We measure quantum and thermal phase-slip rates using the standard deviation of the switching current in superconducting nanowires. Our rigorous quantitative analysis provides firm evidence for the presence of quantum phase slips (QPSs) in homogeneous nanowires at high bias currents. We observe that as temperature is lowered, thermal fluctuations freeze at a characteristic crossover temperature T q, below which the dispersion of the switching current saturates to a constant value, indicating the presence of QPSs. The scaling of the crossover temperature T q with the critical temperature T c is linear, T qT c, which is consistent with the theory of macroscopic quantum tunneling. We can convert the wires from the initial amorphous phase to a single-crystal phase, in situ, by applying calibrated voltage pulses. This technique allows us to probe directly the effects of the wire resistance, critical temperature, and morphology on thermal and quantum phase slips.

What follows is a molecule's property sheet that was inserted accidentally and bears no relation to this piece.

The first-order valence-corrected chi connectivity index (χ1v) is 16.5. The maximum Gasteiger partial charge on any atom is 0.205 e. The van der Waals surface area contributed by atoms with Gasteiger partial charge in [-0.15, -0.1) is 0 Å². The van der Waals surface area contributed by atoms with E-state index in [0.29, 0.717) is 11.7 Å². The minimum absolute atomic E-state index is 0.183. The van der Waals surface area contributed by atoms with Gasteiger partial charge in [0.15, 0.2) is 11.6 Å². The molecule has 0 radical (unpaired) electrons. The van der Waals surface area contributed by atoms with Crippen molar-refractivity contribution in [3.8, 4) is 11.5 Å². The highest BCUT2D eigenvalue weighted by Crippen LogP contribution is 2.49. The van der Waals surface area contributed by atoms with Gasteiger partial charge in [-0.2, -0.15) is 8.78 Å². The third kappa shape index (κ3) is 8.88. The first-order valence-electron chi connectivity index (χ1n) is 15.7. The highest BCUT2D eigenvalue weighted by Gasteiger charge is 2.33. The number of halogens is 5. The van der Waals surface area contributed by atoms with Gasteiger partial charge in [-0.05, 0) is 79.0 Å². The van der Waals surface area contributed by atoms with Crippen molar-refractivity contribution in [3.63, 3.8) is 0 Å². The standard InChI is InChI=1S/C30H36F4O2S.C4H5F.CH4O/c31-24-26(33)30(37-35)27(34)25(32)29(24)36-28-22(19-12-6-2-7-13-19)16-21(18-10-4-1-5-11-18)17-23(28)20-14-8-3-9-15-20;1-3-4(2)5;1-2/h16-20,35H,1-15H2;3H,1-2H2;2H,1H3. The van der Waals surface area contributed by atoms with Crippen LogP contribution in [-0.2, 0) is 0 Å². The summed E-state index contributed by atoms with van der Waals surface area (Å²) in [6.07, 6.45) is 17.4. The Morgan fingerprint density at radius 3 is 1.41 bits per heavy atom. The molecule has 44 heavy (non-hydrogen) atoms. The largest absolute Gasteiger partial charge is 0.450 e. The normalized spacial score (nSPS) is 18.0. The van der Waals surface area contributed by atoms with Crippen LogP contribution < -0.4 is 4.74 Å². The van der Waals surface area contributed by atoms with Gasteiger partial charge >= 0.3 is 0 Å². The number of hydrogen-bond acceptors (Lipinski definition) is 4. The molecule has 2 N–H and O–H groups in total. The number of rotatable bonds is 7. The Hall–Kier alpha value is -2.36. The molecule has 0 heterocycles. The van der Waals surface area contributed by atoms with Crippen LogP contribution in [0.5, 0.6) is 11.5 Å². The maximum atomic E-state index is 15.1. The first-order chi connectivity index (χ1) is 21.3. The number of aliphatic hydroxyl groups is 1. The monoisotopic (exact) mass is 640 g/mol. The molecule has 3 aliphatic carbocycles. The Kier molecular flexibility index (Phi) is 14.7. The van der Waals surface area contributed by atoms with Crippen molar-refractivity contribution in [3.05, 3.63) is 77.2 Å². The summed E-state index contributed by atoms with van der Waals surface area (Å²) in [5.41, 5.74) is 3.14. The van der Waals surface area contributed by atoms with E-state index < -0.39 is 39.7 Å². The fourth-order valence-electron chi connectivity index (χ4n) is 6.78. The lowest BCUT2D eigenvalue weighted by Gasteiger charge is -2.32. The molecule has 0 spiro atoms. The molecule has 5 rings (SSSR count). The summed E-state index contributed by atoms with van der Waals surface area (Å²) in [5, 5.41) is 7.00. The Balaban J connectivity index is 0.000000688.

|Original language||English (US)|
|Journal||Physical Review B - Condensed Matter and Materials Physics|
|State||Published - Jul 9 2012|
ASJC Scopus subject areas
- Electronic, Optical and Magnetic Materials
- Condensed Matter Physics